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New mental-health clinic built on personal experience

The Daily Inter Lake - 3/6/2019

March 06-- Mar. 6--Print Article

Chad Kingery had to pause for a moment before reading a quote that not only is representative of him and his wife Katheryn's mission for their new chemical dependency and mental-health clinic, but also reminds him of a time when he suffered from addiction himself.

"Addiction isn't about drugs or alcohol. It's the absence of self. The absence is described as a hole in your soul," Chad said, with a slight break in his voice.

He continued, describing the nature of struggling with drugs and alcohol with an air of familiarity, as an illness that "robs you of any sort of self-respect and self-esteem."

Chad can recall years ago when a doctor told him he would fail to get sober if he didn't completely change his lifestyle. And at the time, he had been in and out of jail and had racked up multiple felonies -- a series of events that convinced him to take his doctor's advice seriously.

He began integrating sobriety into his everyday life by pouring himself into becoming a dually licensed mental-health and addiction clinician, and what began as a means to change his lifestyle quickly turned into a life passion for helping others rediscover their sense of self.

His career eventually landed him in Flathead County, where he has spent the last seven years practicing that passion. There is an overwhelming need for addiction counseling and mental-health resources, he noted.

In December, Chad and his then-fiancee Katheryn took a step toward addressing that need one by launching Alpenglow Clinic, LLC, a state-licensed, Kalispell-based chemical dependency and mental-health clinic created with the vision to treat addiction and mental wellness as being congruent with one another.

"Many chemical dependency clinics just treat the use and the addiction and don't address some of the mental illnesses that are a direct influence on the use," Chad said. "The two go hand-in-hand, so we strive to treat the root of the addiction as well."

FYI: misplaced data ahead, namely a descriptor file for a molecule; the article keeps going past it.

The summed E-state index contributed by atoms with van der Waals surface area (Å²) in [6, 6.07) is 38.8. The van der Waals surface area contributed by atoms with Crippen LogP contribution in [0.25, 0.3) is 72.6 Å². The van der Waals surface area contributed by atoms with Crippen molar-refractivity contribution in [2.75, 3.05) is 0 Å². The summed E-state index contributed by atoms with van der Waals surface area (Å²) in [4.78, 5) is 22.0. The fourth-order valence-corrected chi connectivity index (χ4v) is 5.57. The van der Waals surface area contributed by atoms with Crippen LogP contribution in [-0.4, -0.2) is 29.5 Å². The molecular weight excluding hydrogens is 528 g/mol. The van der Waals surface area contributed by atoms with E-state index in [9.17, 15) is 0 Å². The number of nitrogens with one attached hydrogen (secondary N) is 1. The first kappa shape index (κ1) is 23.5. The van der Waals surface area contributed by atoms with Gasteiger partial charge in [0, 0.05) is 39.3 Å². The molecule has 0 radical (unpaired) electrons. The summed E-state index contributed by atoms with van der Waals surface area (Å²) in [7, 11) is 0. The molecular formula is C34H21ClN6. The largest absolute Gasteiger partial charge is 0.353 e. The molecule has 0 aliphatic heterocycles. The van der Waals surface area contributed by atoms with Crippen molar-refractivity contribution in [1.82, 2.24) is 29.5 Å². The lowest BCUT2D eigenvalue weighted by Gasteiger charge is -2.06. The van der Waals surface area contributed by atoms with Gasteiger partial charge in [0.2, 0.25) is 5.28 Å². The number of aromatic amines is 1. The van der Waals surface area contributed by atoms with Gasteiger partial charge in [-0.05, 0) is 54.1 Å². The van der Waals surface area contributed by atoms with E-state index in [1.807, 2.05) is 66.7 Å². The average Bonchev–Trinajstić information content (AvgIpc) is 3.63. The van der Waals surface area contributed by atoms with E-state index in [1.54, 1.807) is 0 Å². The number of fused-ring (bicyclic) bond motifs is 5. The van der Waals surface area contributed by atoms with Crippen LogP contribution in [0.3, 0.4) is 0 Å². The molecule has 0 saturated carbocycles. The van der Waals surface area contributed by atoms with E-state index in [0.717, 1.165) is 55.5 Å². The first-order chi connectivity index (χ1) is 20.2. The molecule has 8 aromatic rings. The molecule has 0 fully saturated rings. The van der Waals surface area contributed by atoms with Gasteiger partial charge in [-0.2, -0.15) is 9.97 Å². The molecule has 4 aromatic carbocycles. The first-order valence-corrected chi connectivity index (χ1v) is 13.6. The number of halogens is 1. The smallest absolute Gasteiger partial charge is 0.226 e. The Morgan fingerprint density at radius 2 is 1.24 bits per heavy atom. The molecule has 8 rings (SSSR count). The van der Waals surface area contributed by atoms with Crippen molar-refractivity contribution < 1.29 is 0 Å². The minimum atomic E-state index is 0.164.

He described the multiple-services approach as a breakout from the traditional "cookie cutter" chemical dependency clinics.

"We have a holistic approach here, which allows us to look at the clients on all levels," Katheryn said. "We look at their social, mental, spiritual and other needs that need to be addressed in order to treat addiction."

Alpenglow currently serves around 60 clients and has one part-time and four full-time employees. They serve a variety of clients ranging from those on probation and parole to others striving to meet Child Protective Service requirements.

For the Kingerys, who married in February, launching the clinic has been a nine-month labor of love. It has come at the expense of a little bit of their sanity, including 15-hour days and almost all of their savings. Chad provided the expertise and Katheryn provided the know-how for building the business and designing the space into one that feels more like a home than an office.

The inviting atmosphere is something that reflects another mission for the clinic, which is to treat clientele more like family than customers.

"In my experience, it's hard to find a clinic where the people that run the place treat you as your equal," said Tricia Potter, an Alpenglow client of two months. "You come in where you are and how you are and they'll meet you where you're at."

Alpenglow's small but growing team reflects the Kingerys' push to offer multiple services under the same roof. Similar to Chad, Gary Kent is both a licensed emotional counselor and an addiction counselor, and Victor Hanson is a longtime addiction counselor. The two came out of retirement to help refine Alpenglow and support the clinic's mission.

"There is a community disconnect between chemical dependency and mental health," Kent said. "Chad has a wonderful vision that addresses both."

Hanson agreed, and also highlighted the amount of time, effort and finances it takes to run a clinic, stating it takes "hundreds of hours of personal commitment to make it happen."

Although the clinic had its soft opening in December, the Kingerys are full steam ahead for their goals for Alpenglow.

Among other tasks, they hope to eventually provide more services in the same building, such as anger-management resources and employee services from CASA workers. They would like to offer various programs in elementary, middle school and high schools throughout the county in order to address addiction and mental-health issues at a younger age. They aim to work closer with other available resources in the county in order to streamline services. And they want to continue educating the community on addiction and all that goes along with it.

"Everything starts at the education ground level," Chad said. "Addiction is an equal-opportunity destroyer. It does not confine itself to any socio-economic status or race or gender. Anybody is susceptible and the more they understand, the more prepared they can be."

On March 13, Alpenglow will have its grand opening at its facility, 285 Second Ave. WN in Kalispell. The event is open to the public and will offer snacks and beverages. Clinic staff will be available to provide more information about the services available. For more information, call 406-890-2570.

Reporter Kianna Gardner can be reached at 758-4439 or kgardner@dailyinterlake.com

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